The traction drive of the Volt works the same way. The traction motor is directly connected by a 7:1 planetary-gear coupling to the drive wheels, and when you step on the accelerator you are ramping up the AC frequency delivered to the 3-phase traction motor.
 

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My 2014 gen1 compressor seemed to be a multi-speed about 6 setting or so. It is just a guess but when it changed speed it always jumped in a given amount of speed ... say 200 -300 -400 RPM.
What I am saying it was not a ramping up variable sound but more like a segmented sound as it gained speed.
 

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My 2014 gen1 compressor seemed to be a multi-speed about 6 setting or so. It is just a guess but when it changed speed it always jumped in a given amount of speed ... say 200 -300 -400 RPM.
What I am saying it was not a ramping up variable sound but more like a segmented sound as it gained speed.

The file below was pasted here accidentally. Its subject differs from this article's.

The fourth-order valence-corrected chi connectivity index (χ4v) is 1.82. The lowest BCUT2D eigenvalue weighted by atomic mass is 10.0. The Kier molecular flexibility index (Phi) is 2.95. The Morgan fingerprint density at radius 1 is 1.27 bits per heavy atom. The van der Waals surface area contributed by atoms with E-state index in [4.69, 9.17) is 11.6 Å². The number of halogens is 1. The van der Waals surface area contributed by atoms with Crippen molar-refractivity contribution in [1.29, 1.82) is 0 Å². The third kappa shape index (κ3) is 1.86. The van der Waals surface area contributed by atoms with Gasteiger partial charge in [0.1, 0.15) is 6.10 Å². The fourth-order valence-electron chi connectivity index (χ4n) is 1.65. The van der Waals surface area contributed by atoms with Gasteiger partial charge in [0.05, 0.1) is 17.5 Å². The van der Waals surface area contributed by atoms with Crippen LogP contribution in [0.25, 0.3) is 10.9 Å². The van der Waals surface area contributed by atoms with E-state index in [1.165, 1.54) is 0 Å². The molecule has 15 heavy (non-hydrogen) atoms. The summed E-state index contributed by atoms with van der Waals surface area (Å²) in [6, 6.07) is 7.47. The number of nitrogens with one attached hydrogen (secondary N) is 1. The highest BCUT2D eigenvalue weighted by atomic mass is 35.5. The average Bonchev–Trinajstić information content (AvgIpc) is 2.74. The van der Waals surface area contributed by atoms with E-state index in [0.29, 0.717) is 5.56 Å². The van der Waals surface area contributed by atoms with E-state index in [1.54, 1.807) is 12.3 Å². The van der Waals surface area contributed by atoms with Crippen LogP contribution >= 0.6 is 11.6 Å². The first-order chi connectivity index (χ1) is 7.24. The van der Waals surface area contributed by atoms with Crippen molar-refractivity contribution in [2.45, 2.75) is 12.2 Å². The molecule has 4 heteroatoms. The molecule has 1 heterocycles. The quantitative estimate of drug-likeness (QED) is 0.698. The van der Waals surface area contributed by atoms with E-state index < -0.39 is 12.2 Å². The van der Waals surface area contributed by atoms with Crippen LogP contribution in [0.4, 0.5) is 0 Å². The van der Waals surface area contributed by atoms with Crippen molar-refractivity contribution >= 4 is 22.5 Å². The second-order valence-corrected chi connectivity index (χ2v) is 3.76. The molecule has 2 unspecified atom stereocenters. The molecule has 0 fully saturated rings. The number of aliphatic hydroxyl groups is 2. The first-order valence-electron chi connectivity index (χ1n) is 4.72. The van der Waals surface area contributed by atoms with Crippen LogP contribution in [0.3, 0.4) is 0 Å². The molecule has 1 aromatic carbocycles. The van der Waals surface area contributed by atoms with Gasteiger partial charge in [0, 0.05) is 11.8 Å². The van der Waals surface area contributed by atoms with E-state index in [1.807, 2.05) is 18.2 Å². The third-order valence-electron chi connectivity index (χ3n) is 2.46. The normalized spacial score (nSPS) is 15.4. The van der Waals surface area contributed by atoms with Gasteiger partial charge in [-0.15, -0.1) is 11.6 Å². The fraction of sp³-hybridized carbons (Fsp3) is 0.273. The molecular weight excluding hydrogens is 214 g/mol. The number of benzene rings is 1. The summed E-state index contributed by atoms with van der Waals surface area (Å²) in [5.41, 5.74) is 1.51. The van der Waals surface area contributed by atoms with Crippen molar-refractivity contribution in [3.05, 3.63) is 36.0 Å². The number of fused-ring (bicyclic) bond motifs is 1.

Which may or may not be result of the software, just like the engine only runs at 1400, 2500, 3500, etc RPM
Doesn't mean the engine is not able to run at 1556rpm if the software commanded it.
 

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My A/C compressor has developed a new habit over the last couple of weeks. When I first start my 2014 Volt now, if the A/C is on (any setting), the compressor runs at very very high rpm for 15 to 20 seconds and then immediately drops to an imperceptible RPM and stays there. It does this same thing even when I have climate set to Eco, fan speed 1, and temp just below ambient. The first time it did this I actually thought the Engine had started for some reason. I can feel the compressor running vibration through the steering wheel and I can also hear the compressor running. By the way, when its at that high RPM if I quickly turn the A/C off, the compressor will turn off - no time delay. Prior to this new behavior I never heard or felt the A/C compressor regardless of the climate settings. Anyone else experienced this?